tion, a system for simulating to a trainee the variations
in forces on the stabilizer trim wheel resulting from sim
former 105, then diode pairs M6, 107, 108 and 109 have
no voltages impressed thereon and any voltage appearing
from conductor 81 will be passed by the diode pair 110
and 111 to resistors 112 and 113, each carrying its
respective phase in the cycle, to the demodulator. As
wiper arm 68 develops a larger and larger voltage,
immaterial of phase, diodes ‘106, 107, 108 and 199 re
ulated aerodynamic loading and simulated connecting
spectively bias against diodes 110 and 111 so that the
voltages appearing at resistor 112 and 113 will be the
difference between the magnitude of the voltages im
pressed on conductors 81 ‘and 76. It follows then that
with wiper arm 68 in its extreme positions wherein a
cable stretching comprising in combination a mechanical
differential having two input shafts and an output shaft
turnable in accordance with difference in the forces ap
plied to the two input shafts, a trim hand wheel connected
to one input shaft for manipulation by a student, a braking
means and a driving means connected to the other input
shaft, yielding means biasing the output shaft to a neutral
position to simulate the force required to stretch a con
necting cable, means on the output shaft to derive a
voltage proportional to the displacement thereof from
neutral position, an electrical circuit connected to the
full ?fty volts is developed, then the ?fty volt input from
aerodynamic computers, to the said voltage deriving means
conductor 81 will be completely balanced and the
and to the said braking means and operative to connect
demodulator receives zero input. Thus the vpotentiom 45 the computer voltage to the braking means to simulate
eter 70 when used in connection with the selector cir
aerodynamic loading only when it is greater in magnitude
cuits 78 and 80 act as a subtracting circuit to remove
than the derived voltage proportional to the output shaft
from the voltages impressed on the circuit that portion
displacement, an electrical circuit including a source of
which is derived by wiper arm 68. If no voltage appears
voltage under the control of the student and representing
at conductor 81 and the potentiometer 70 derives a volt 50 electrical trim forces connected to the said voltage deriv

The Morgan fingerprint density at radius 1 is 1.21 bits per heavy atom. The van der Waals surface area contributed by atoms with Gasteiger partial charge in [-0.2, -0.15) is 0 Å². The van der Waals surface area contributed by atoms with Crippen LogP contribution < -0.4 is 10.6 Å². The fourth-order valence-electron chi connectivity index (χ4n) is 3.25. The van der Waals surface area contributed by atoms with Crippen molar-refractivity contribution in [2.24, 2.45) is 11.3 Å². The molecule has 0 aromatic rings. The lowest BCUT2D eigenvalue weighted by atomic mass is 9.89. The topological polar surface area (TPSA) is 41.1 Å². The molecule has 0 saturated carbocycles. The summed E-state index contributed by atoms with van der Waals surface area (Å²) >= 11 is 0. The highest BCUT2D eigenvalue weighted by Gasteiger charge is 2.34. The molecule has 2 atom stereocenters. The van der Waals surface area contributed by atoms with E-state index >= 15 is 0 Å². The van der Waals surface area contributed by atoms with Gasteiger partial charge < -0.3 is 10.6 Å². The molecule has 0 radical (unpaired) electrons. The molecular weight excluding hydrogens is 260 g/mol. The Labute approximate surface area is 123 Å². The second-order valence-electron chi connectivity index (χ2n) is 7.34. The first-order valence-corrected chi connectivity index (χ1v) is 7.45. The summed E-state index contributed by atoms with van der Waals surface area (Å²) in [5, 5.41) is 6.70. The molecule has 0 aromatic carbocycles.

age, then the split phases are passed through the respec
ing means and to the said driving means and operative to
tive diode pairs but, being equal in magnitude and
connect the said source of voltage to the driving means
opposite in sign, no voltage appears at the output. Thus
to simulate power trim functions only when it is greater
the output of the potentiometer can never drive or brake
than the derived voltage proportional to the output shaft
shaft 56 through clutch 58 and brake 61}. Driving of 55 displacement.
the shaft is done mechanically through the differential
3. In a grounded aircraft trainer of the type having
when the hand wheel is turned.
aerodynamic computers to derive voltages proportional
Since the motion of wiper arm 68 along resistance
to functions of Mach number, altitude, and elevator posi
winding 72 is comparatively slow, the voltage decrease
tion, a system for simulating to a trainee the variations in
is gradual and the driving force is removed slowly from
forces on the stabilizer trim wheel resulting from simu
driving means 58 thereby realistically simulating the
effects of pilot manual opposition to the electric trim
cycle and the ?nal stoppage thereof.
Having described a preferred embodiment of the pres
lated aerodynamic loading and simulated connecting cable
stretching comprising in combination a mechanical dif
ferential having two input shafts and an output shaft turn
able in accordance with a difference in the forces applied
ent invention, it is to be understood that although speci?c 65 to the two input shafts, a stabilizer trim hand wheel con
nected to one input shaft for manipulation by a student,
terms and examples are employed, they are used in a
braking means and driving means respectively connected
generic and descriptive sense and not for purposes of
to the other input shaft, a spring biasing the output shaft
limitation; the scope of the invention being set forth in
to neutral whereby displacement thereof is resisted by
the following claims.
What is claimed is:
70 the spring to simulate cable stretching, a voltage deriving
circuit connected to the output shaft to produce a voltage
1. In a grounded aircraft trainer of the type having
proportional to displacement, a selector circuit connected
aerodynamic computers to derive voltages proportional
to the aerodynamic computers, to the voltage deriving
to functions of Mach number, altitude, and elevator